Mary Stewart

Wed 6th – Sun 24th August 2014


Sarah GIlbert

at 12:59 on 7th Aug 2014



Though one generally - and often accurately - has an idea of what to expect from a History, with the levels of diversity, not only of acting troupes and direction but also of historical interpretation, found at the Fringe, often it is best to enter the metaphorical box void somehow of expectation. With Theatre Alba’s offering of McLellan's 'Mary Stewart', however, this does not necessarily ring true.

This play provides an emotional storyline behind the political and religious struggles of 16th Century Scotland, through the documentation of the breakdown of Mary Queen of Scots. Theatre Alba's production depicts a Mary who is forced into the choices she made in her time in Scotland following the purported murder of her husband and rape by the Earl of Bothwell, continuing to "bite Catholic" in spite of others' attempts at delegitimizing her adherence to her faith.

With the distance from Edinburgh city and the picturesque yet intimate outdoor garden staging, this production seemed to promise an opportunity to experience a crucial fragment of Scottish history in both a relevant and stunning manner. However this, initially the productions greatest appeal, rapidly revealed itself to be its biggest drawback. The openness of the surroundings ultimately detracted from the historical conviction and lent nothing to the sense of secrecy and plotting at the heart of the storyline. The production would have greatly benefitted from a darkened, more compact stage.

Although stepping into the main role only four days earlier, the most striking acting came from Andrea McKenzie, who played Mary herself, despite her clinging to a table bearing what looked suspiciously like a copy of the script. Her performance at the closing of both acts, charged by compelling background music and downstage lighting, carried the production through its lack of authenticity.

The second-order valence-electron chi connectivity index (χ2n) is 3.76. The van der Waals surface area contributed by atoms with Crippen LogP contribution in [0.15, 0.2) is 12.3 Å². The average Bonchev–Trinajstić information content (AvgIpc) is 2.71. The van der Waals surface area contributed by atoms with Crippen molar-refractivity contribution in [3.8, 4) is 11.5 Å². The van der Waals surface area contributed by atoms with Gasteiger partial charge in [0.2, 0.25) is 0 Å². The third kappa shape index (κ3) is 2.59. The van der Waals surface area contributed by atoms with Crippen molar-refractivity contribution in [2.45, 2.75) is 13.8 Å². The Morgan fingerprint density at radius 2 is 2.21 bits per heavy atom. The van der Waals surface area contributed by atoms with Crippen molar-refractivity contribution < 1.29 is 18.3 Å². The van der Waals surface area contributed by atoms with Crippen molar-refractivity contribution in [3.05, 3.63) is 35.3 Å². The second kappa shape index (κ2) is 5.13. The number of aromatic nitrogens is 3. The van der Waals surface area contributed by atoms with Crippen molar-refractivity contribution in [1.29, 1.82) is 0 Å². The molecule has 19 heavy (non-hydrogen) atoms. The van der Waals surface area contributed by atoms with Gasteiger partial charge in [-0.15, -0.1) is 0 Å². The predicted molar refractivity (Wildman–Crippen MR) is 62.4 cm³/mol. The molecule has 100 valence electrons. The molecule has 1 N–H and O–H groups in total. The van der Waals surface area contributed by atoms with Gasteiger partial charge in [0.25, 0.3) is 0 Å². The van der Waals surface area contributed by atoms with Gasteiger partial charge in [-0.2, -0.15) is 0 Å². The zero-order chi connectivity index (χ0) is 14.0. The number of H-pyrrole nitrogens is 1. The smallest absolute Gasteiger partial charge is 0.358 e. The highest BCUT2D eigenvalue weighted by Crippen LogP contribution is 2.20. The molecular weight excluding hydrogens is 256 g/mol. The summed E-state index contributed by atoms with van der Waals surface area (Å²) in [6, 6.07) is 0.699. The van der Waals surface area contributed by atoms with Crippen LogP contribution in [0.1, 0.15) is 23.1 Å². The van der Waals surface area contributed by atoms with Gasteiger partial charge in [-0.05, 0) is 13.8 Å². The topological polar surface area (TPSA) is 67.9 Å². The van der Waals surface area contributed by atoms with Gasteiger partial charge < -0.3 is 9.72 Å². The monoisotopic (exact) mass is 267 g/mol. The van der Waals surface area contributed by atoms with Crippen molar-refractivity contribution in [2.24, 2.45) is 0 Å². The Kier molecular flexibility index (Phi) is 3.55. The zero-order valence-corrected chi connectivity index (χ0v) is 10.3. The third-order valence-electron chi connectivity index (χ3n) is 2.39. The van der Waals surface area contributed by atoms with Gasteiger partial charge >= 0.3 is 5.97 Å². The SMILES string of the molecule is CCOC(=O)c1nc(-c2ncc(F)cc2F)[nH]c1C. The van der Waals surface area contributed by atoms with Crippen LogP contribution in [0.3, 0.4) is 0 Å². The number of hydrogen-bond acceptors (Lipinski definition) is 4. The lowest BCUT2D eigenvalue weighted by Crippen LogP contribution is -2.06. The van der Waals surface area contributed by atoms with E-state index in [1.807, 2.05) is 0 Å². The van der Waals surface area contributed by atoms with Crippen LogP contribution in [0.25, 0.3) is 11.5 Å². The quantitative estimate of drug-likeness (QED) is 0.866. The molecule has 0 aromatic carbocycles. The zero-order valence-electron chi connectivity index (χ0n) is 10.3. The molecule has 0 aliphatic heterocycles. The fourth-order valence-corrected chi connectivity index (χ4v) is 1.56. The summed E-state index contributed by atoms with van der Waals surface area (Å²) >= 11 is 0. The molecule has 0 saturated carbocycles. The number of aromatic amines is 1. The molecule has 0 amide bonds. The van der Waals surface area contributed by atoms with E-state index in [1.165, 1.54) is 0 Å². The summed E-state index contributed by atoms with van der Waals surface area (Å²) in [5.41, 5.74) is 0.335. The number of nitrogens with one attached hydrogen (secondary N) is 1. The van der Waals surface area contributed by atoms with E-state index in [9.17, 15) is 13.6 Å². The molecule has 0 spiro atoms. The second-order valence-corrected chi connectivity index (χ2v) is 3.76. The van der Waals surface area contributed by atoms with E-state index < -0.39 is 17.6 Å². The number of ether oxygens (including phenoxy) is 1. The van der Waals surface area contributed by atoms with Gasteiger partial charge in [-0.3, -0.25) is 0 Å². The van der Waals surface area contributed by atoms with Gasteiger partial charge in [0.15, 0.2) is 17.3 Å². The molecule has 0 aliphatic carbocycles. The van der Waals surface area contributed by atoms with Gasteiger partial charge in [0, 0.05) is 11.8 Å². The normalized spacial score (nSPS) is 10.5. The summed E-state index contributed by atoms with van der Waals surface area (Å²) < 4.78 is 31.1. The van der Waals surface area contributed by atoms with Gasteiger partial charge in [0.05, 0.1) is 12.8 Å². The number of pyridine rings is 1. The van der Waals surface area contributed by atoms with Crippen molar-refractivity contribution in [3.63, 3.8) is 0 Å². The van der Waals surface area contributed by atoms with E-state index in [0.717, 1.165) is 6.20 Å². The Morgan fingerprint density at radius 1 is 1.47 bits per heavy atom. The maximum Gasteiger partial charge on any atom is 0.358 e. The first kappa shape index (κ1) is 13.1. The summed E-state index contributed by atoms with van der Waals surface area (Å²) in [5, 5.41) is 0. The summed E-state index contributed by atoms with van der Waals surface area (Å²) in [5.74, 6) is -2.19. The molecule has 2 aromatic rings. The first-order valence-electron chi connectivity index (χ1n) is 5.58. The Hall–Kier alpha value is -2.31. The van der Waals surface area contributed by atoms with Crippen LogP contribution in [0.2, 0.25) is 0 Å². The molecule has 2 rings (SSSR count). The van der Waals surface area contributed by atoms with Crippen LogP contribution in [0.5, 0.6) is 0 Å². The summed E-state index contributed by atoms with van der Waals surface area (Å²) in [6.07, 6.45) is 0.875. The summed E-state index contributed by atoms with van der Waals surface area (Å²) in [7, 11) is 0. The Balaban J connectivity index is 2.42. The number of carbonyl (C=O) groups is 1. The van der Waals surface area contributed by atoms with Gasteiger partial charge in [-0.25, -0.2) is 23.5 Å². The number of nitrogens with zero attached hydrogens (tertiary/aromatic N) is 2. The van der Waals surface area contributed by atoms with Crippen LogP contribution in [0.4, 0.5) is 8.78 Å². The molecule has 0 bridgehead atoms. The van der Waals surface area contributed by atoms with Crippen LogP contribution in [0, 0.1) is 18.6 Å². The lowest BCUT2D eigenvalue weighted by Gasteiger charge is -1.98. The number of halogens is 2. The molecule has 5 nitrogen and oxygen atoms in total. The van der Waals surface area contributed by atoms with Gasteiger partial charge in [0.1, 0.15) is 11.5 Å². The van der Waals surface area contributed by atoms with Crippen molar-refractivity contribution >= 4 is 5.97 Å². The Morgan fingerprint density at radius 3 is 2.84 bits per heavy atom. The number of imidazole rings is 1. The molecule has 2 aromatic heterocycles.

The other actors were likewise very good, though frequent issues with blocking and projecting away from the audience did not aid in deciphering the thick Scottish accents. The company however made a point of offering a more accessible version of the original script whilst retaining the authentic Scottish tongue, helping to maintain the sense of local historicity which was, ultimately, the play's primary offering.

Having said that, the performance came into its own in the second half, with Mary pushed into her ultimate fate by a vicious politics of selfishness masked as faith. Here the intense downstage lighting combined with a somehow subtly heavy musical arrangement to conclude the production with the emotional power that the script demands. For this the trip was made worthwhile, and to be recommended to those after a trip away from generic Fringe hub.


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